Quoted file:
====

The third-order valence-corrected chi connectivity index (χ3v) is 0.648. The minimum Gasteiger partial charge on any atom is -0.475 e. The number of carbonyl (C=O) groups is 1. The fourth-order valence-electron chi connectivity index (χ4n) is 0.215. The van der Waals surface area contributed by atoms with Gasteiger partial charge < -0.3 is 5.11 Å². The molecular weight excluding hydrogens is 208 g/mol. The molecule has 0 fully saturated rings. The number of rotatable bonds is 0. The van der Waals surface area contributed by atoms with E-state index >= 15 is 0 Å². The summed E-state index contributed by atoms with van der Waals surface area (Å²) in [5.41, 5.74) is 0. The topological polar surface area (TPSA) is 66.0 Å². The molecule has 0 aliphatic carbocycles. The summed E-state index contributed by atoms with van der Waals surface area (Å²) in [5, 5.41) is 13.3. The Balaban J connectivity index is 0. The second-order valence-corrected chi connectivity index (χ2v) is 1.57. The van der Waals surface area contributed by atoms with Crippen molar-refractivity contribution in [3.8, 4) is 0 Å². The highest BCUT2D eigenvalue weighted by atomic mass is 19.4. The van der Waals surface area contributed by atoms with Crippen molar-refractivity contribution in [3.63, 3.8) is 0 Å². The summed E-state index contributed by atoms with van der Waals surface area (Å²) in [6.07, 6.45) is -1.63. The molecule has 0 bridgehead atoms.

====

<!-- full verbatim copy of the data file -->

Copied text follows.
The third-order valence-corrected chi connectivity index (χ3v) is 0.648. The minimum Gasteiger partial charge on any atom is -0.475 e. The number of carbonyl (C=O) groups is 1. The fourth-order valence-electron chi connectivity index (χ4n) is 0.215. The van der Waals surface area contributed by atoms with Gasteiger partial charge < -0.3 is 5.11 Å². The molecular weight excluding hydrogens is 208 g/mol. The molecule has 0 fully saturated rings. The number of rotatable bonds is 0. The van der Waals surface area contributed by atoms with E-state index >= 15 is 0 Å². The summed E-state index contributed by atoms with van der Waals surface area (Å²) in [5.41, 5.74) is 0. The topological polar surface area (TPSA) is 66.0 Å². The molecule has 0 aliphatic carbocycles. The summed E-state index contributed by atoms with van der Waals surface area (Å²) in [5, 5.41) is 13.3. The Balaban J connectivity index is 0. The second-order valence-corrected chi connectivity index (χ2v) is 1.57. The van der Waals surface area contributed by atoms with Crippen molar-refractivity contribution in [3.8, 4) is 0 Å². The highest BCUT2D eigenvalue weighted by atomic mass is 19.4. The van der Waals surface area contributed by atoms with Crippen molar-refractivity contribution in [3.63, 3.8) is 0 Å². The summed E-state index contributed by atoms with van der Waals surface area (Å²) in [6.07, 6.45) is -1.63. The molecule has 0 bridgehead atoms.